French ArchitectureThe Louvre (1190 – 1855) in Paris; Louvre Museum, CC BY-SA 3.0, via Wikimedia Commons

The building itself is also an architectural marvel that is made up of numerous pavilions and wings with a seeming dedication to architectural unity despite the building being constructed over the course of several centuries. The Louvre stands, to this day, as one of the most important pieces of French architecture.


Palace of Versailles (1661 – 1762) in Versailles

ArchitectLouis Le Vau (1612 – 1670)
Date Constructed1661 – 1762
LocationVersailles, France

The Palace of Versailles is probably most famous in the modern day because it takes center stage in high school history classes around the world, not because of the structure itself, but because the catastrophic Treaty of Versailles was signed within its walls. This was the Post-World War One treaty that has often been partially held to account for its role in the rise of Adolf Hitler thanks to the immensely damaging terms of the treaty.

However, the Palace of Versailles is more than just the location of an old 20th-century piece of legislation, it was also once a central palace under the Kings of France.

After this palace was constructed, it eventually became the seat of the French government because the King liked the palace that much. It was also later used as the summer residence of Napoleon I and was even later re-occupied by the royals during the Bourbon Restoration. This palace has had royals and powerful people flitting in and out of it for centuries.

Famous French ArchitecturePalace of Versailles (1661 – 1762) in Versailles; ToucanWings, CC BY-SA 3.0, via Wikimedia Commons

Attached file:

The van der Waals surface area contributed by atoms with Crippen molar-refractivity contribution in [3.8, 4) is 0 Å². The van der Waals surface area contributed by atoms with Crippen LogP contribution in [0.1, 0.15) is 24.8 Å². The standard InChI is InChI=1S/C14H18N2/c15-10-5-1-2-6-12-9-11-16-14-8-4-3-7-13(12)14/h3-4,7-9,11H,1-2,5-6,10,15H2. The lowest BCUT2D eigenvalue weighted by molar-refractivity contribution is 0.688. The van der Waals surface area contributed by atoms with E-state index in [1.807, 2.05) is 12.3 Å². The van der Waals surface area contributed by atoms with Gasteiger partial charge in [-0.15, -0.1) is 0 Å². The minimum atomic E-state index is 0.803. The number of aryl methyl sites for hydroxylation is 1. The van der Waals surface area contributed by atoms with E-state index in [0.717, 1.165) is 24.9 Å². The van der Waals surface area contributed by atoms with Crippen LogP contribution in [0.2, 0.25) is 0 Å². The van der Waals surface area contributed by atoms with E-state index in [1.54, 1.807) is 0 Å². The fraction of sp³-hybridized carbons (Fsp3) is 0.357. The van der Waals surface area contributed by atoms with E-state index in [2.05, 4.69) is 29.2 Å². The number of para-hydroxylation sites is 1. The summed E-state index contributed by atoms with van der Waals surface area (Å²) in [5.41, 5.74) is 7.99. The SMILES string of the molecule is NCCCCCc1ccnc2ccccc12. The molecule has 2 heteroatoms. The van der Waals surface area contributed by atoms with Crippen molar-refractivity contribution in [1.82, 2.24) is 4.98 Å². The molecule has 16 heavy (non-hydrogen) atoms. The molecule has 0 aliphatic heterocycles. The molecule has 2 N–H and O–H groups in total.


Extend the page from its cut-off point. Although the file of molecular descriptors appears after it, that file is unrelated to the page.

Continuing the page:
In addition to being important in world history, it is also important in the history of French architecture. This palace would become one of the most famous and spectacular pieces of architecture in the country and would serve as a grand palace that had few rivals around the world. Several Neoclassical additions were made later in the palace’s existence, and these aided in the rise of Neoclassicism around Europe.


Arc de Triomphe (1806 – 1836) in Paris

ArchitectJean Chalgrin (1739 – 1811)
Date Constructed1806 – 1836
FunctionTriumphal arch
LocationParis, France

The Arc de Triomphe de l’Étoile is an immensely famous site in Paris. This important piece of architecture in France has become a perfect example of the influence of Classical architecture on the country. This instance of Classical French architecture is a triumphal arch that was designed to be evocative of Roman triumphal arches like the Arch of Titus. It is also full of elaborate engravings and sculptures, and it stands at a rather massive height of 50 m (or 164 ft), and this height is not often appreciated in the photographs one might see of this structure.

The Arc de Triomphe is located in the center of twelve different avenues that radiate outwards from it, and so the very floorplan of the roads complements it. It was also originally ordered by Napoleon I but was only finished during the Bourbon Restoration by King Louis-Philippe. This new patron did not stop the structure from being used to commemorate Napoleon I when he passed away, and he was passed underneath it on his way to Les Invalides.

In addition, the body of Victor Hugo was also passed under the famed arch.

The arch itself was designed in a Neoclassical style with various sculptures depicting militaristic victories in both the Napoleonic Wars and the French Revolution, and it also contains a list of many generals who fought these conflicts. In addition, there is a detailed frieze on the attic structure that is magnificent in its construction. One can even reach the top of the arch and either peruse the museum within it or travel to the roof and gaze out at the Parisian landscape around it.

French Architecture ExamplesArc de Triomphe (1806 – 1836) in Paris; Benh LIEU SONG, CC BY-SA 3.0, via Wikimedia Commons

Lastly, one of the most important aspects of the Arc de Triomphe is the fact that it houses the French Unknown Soldier beneath it. The arch was always a symbol to represent military victories and losses and commemorating the lives of the soldiers who died in the First World War was simply a logical next step for this famed piece of French architecture.


Eiffel Tower (1887 – 1889) in Paris, France